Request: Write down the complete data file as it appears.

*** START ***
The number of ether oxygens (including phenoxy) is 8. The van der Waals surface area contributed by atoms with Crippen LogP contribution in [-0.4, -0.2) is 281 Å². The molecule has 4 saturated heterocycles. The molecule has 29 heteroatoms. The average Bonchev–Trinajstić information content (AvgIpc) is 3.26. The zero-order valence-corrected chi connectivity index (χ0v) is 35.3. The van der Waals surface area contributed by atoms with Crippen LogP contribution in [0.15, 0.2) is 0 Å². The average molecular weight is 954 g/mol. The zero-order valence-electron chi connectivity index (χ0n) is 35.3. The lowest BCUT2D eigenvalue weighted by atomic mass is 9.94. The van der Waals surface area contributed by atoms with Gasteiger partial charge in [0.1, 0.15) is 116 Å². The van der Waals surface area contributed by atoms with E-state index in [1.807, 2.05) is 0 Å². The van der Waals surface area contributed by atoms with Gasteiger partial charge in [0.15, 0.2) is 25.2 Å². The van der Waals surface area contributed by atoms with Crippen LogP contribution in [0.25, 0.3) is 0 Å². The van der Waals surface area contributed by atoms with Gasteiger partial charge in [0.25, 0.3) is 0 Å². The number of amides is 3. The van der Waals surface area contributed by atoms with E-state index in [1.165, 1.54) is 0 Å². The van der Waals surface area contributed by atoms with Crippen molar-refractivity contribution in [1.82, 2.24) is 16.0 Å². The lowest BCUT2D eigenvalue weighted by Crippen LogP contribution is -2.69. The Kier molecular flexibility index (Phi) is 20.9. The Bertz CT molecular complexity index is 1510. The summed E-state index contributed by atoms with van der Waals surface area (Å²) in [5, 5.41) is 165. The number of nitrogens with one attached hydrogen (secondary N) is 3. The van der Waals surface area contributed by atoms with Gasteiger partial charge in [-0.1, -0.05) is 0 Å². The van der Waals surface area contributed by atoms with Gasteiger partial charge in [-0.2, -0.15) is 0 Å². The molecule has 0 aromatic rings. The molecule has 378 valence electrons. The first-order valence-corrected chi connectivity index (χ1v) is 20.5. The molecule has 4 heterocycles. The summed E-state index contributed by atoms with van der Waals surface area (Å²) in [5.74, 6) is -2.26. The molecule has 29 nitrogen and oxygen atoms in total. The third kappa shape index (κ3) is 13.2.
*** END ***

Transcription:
The number of ether oxygens (including phenoxy) is 8. The van der Waals surface area contributed by atoms with Crippen LogP contribution in [-0.4, -0.2) is 281 Å². The molecule has 4 saturated heterocycles. The molecule has 29 heteroatoms. The average Bonchev–Trinajstić information content (AvgIpc) is 3.26. The zero-order valence-corrected chi connectivity index (χ0v) is 35.3. The van der Waals surface area contributed by atoms with Crippen LogP contribution in [0.15, 0.2) is 0 Å². The average molecular weight is 954 g/mol. The zero-order valence-electron chi connectivity index (χ0n) is 35.3. The lowest BCUT2D eigenvalue weighted by atomic mass is 9.94. The van der Waals surface area contributed by atoms with Gasteiger partial charge in [0.1, 0.15) is 116 Å². The van der Waals surface area contributed by atoms with E-state index in [1.807, 2.05) is 0 Å². The van der Waals surface area contributed by atoms with Gasteiger partial charge in [0.15, 0.2) is 25.2 Å². The van der Waals surface area contributed by atoms with Crippen LogP contribution in [0.25, 0.3) is 0 Å². The van der Waals surface area contributed by atoms with Gasteiger partial charge in [0.25, 0.3) is 0 Å². The number of amides is 3. The van der Waals surface area contributed by atoms with E-state index in [1.165, 1.54) is 0 Å². The van der Waals surface area contributed by atoms with Crippen molar-refractivity contribution in [1.82, 2.24) is 16.0 Å². The lowest BCUT2D eigenvalue weighted by Crippen LogP contribution is -2.69. The Kier molecular flexibility index (Phi) is 20.9. The Bertz CT molecular complexity index is 1510. The summed E-state index contributed by atoms with van der Waals surface area (Å²) in [5, 5.41) is 165. The number of nitrogens with one attached hydrogen (secondary N) is 3. The van der Waals surface area contributed by atoms with Gasteiger partial charge in [-0.1, -0.05) is 0 Å². The van der Waals surface area contributed by atoms with Gasteiger partial charge in [-0.2, -0.15) is 0 Å². The molecule has 0 aromatic rings. The molecule has 378 valence electrons. The first-order valence-corrected chi connectivity index (χ1v) is 20.5. The molecule has 4 heterocycles. The summed E-state index contributed by atoms with van der Waals surface area (Å²) in [5.74, 6) is -2.26. The molecule has 29 nitrogen and oxygen atoms in total. The third kappa shape index (κ3) is 13.2.